Two standard stock solutions of 5×10-4 M Rhodamine B were prepared, one in doubly distilled water and one in tert-amyl alcohol. These solutions were used for dilution to obtain working solutions of the desired concentrations, 5×10-5 M, 4.5×10-5 M, 4.0×10-5 M, 2.5×10-5 M, 2.25×10-5 M, 2.0×10-5 M, 1.0×10-5 M and 0.5×10-5 M. Calibration curves were obtained with these solutions using a Perkin-Helmer model MPF-44B. Fluorescence Spectrophotometer with an excitation wave length of 430 nm and emission wave length of 615 nm.
Fourteen "tubes A" of the Lidex separator were numbered from 1 to 16. In tubes 1 and 2 as controls were placed 0.7 ml of water. Then in tubes 3 to 16 were placed 0.7 ml of the above working solutions of Rhodamine B in water, each of the above seven concentrations in duplicate. This was followed by the addition of 1.4 ml of tert-amyl alcohol (presaturated with water) to each "tube A" 1 to 16.
A mixer B of the Lidex separator was inserted like a stopper into the top of each one of the "tubes A" and then all the 16 assemblies of the Lidex separators were vortexed for 20 seconds. After allowing to stand for 10 minutes, the mixer B of each assembly 1 to 16 was gently pushed into the "tubes A", as described in Example 1. The upper phase which moved into the collecting container E of each Lidex Separator was poured into a spectrophotometer cell and the fluorescence signal was measured. The concentration of Rhodamine B in each tube was determined from the calibration curve by interpolating the fluorescence signal obtained above and taking into account the dilution factor (2:1) used in the above experiment. The results indicated that extraction of Rhodamine B into the tert-amyl alcohol solvent had occurred to an extent of 90-93% efficiency.
If desired, in the above experiment it would be possible to construct a Lidex separator so that the collecting container E of the mixer B is a separate part, made for instance of quartz or pyrex or other suitable material for fluorescence measurements, and attached to the mixer-separator B prior to the phase separation step. After the phase separation, with the upper phase in the collecting container E, the whole Lidex assembly could be placed into a modified cell holder of the fluorescence spectrophotometer. This would eliminate the step of pouring the upper phase into the cell and the whole operation could be easily automated. As stated in the first paragraph of this Example, the same procedure could be used if, for example, a tritium labelled material had been used as a tracer. Following the phase separation, the upper phase in the collecting container E, into which the tritium-labelled tracer has been extracted, can be poured into the scintillation liquid and taken to a scintillation counter for radioactivity measurements.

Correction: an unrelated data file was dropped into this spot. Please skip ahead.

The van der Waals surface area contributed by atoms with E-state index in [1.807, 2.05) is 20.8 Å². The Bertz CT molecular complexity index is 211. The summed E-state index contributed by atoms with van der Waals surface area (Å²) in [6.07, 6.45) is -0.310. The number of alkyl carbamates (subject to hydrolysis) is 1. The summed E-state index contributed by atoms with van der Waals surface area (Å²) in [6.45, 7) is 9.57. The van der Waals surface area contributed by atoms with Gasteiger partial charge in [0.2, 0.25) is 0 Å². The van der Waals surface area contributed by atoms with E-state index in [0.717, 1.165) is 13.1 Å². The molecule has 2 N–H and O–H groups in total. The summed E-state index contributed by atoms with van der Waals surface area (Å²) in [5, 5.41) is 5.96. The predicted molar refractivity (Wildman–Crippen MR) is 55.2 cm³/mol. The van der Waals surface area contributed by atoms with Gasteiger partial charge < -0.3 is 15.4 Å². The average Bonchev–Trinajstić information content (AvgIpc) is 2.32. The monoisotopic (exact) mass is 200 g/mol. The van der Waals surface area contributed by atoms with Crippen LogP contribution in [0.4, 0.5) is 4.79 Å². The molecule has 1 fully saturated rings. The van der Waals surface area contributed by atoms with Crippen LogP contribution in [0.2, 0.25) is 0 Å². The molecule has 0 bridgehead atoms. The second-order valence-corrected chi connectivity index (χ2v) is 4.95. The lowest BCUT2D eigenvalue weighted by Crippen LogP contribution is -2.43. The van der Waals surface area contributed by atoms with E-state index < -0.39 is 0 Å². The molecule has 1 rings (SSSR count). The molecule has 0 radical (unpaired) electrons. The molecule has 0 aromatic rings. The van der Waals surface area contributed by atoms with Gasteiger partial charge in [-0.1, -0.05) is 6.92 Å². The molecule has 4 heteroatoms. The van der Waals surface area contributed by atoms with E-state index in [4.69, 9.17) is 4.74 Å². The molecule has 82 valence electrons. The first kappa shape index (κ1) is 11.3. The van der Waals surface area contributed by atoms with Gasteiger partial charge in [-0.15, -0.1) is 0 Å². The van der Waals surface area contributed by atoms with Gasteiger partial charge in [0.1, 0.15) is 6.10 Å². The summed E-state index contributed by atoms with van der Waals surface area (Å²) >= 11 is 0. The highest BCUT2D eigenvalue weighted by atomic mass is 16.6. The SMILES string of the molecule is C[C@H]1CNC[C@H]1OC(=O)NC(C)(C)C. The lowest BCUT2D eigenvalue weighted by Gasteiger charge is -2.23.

In order to demonstrate the performance, reliability, simplicity, ease of operation and other advantages of the Lidex Separator in immunoassays, two parallel experiments were carried out:
(i) A commercially available kit for digoxin radioimmunoassay RIALYZE® (Ames) using chromatography tubes as the separation system to separate the free and bound fractions;
(ii) using the same kit reagents, but the assay protocol was based on the use of the Lidex Separator.
All kit components were reconstituted according to the kit directions for use. Duplicate key assay tubes were labelled for Total Counts, Standards A, B, C, D and E. Also, duplicate assay tubes were labelled I, II and III for each DADE control serum (TRI-YAC®, Trilevel Radioimmunoassay Controls, Level I, Level II and Level III).